Morgan, Lewis & Bockius corporate finance partner Jonathan Bernstein, real estate partner Maurice “Skip” Sullivan III, tax and real estate partner Donald-Bruce Abrams and finance partner Matthew Furlong are working for the Raiders on the relocation deal structure and related matters, including agreements with municipal bodies in Nevada. Morgan Lewis corporate partner Baird Fogel in San Francisco, hired by the firm in February from Crowell & Moring, is assisting on regulatory issues.

All four Boston-based Morgan Lewis lawyers previously worked at Bingham McCutchen, the bulk of which was absorbed into Morgan Lewis in early 2015, although Bernstein and Furlong came aboard in 2009. Bernstein was stuck in Raiders-related meetings Monday and unable to immediately discuss his firm’s work for the team.

Arnold & Porter Kaye Scholer, another firm formed earlier this year through a merger, is also advising the Raiders through senior litigation counsel Kenneth Hausman and real estate partner Kenneth Neale. Both lawyers previously worked at San Francisco-based Howard Rice Nemerovski Canady Falk & Rabkin, a longtime legal adviser to the Raiders that Arnold & Porter acquired in 2011. Hausman has served as outside business counsel to the team on various matters for years—including an employment dispute with Raiders’ cheerleaders—and Ventrelle, the franchise’s in-house legal chief, previously worked with him at Howard Rice.

Other lawyers representing the Raiders on their relocation plans include Chicago-based Greenberg Traurig partner Peter Rush, who is handling structural, municipal and state issues, and Squire Patton Boggs senior tax partner Alan Doris in Cleveland. Jenner & Block aviation and aerospace co-chair Marc Warren in Washington, D.C., who just joined the firm from Crowell & Moring, is also advising the Raiders. (The new stadium in Las Vegas is located near the city’s airport.)

Covington & Burling, a longtime legal adviser to the NFL, is once again counseling the league on another relocation drama. The American Lawyer reported last year on the firm’s due diligence role for the NFL on a $3 billion stadium deal that saw the St. Louis Rams move to Los Angeles. (The NFL shed its nonprofit status last year, although the league’s final federal tax filings showed more than $10 million being paid to Covington for its services.) The San Diego Chargers will join the Rams in Los Angeles later this year.

The Miami Dolphins, owned since 2009 by real estate billionaire and former tax lawyer Stephen Ross, were the only team to vote against the Raiders’ relocation. In a statement, Ross wished the Raiders well, but said he thought more could have been done to keep the team in Oakland, which submitted a revised stadium finance plan that the league rejected over the weekend.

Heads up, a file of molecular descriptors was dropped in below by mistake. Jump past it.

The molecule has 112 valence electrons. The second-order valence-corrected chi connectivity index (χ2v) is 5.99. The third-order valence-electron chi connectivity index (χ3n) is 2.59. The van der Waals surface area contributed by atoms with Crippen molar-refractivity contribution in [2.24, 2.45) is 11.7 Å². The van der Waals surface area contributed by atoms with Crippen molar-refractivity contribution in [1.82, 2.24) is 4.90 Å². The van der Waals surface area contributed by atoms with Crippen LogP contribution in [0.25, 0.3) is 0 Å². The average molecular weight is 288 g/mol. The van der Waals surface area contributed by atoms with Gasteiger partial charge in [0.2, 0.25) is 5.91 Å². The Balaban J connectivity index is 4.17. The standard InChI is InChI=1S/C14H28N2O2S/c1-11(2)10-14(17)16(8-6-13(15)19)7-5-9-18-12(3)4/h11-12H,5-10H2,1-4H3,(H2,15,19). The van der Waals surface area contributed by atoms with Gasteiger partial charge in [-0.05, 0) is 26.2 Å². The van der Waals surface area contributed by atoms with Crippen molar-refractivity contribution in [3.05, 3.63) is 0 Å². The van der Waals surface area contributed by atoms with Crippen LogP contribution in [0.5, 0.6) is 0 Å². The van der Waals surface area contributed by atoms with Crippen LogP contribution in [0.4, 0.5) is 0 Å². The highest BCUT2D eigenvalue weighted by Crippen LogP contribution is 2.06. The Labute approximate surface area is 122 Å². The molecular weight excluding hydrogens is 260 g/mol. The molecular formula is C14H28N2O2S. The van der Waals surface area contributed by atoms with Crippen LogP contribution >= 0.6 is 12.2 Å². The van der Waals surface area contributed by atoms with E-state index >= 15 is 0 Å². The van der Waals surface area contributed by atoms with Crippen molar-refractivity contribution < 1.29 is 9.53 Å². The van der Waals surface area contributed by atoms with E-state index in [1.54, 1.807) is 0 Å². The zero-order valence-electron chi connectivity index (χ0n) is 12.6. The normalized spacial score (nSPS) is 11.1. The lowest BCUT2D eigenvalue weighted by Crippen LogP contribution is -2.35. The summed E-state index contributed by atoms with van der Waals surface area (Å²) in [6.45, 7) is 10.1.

“My position today was that we as owners and as a league owe it to the fans to do everything we can to stay in the communities that have supported us until all options have been exhausted,” said Ross, who invested $500 million into his own stadium renovations to keep the Dolphins in Miami.

Ross wasn’t the only lawyer-turned-business magnate to question the amount of public money being used to lure the Raiders from the Bay Area to the desert.

William Foley II, a billionaire and former real estate lawyer from Phoenix, owns the National Hockey League’s Las Vegas Golden Knights. He welcomed the Raiders to town on Monday, but also said he felt there were better ways to spent $750 million in municipal funds than on a new football stadium.

The American Lawyer reported last year on Cooley, Loeb & Loeb and Proskauer Rose handling the $500 million acquisition—a sum Foley’s ownership group paid themselves—of an NHL expansion franchise in Las Vegas. The Golden Knights, as the team hopes to be named despite suffering a setback in December before the U.S. Patent and Trademark Office, will take the ice later this year.

The Raiders applied to the USPTO last August to use their current name in Las Vegas, although the NFL could still require the team to adopt a new moniker. After decades of being without a top-flight professional sports presence—Las Vegas was once home to the Canadian Football League’s Las Vegas Posse, the XFL’s Las Vegas Outlaws and United Football League’s Las Vegas Locomotives—the Raiders will join the Golden Knights as the second major North American sports team to set up shop in Sin City in two years.

As for Oakland, the city is now reportedly mulling a potential legal action against the Raiders to try and bar the Silver and Black from fleeing for the Silver State. The Raiders, under late owner Al Davis, were long known for their legal battles with the NFL. Having already left Oakland in 1982 for Los Angeles, the Raiders could become the first NFL franchise in history to leave its home city, return and then decamp again should its Las Vegas move be finalized.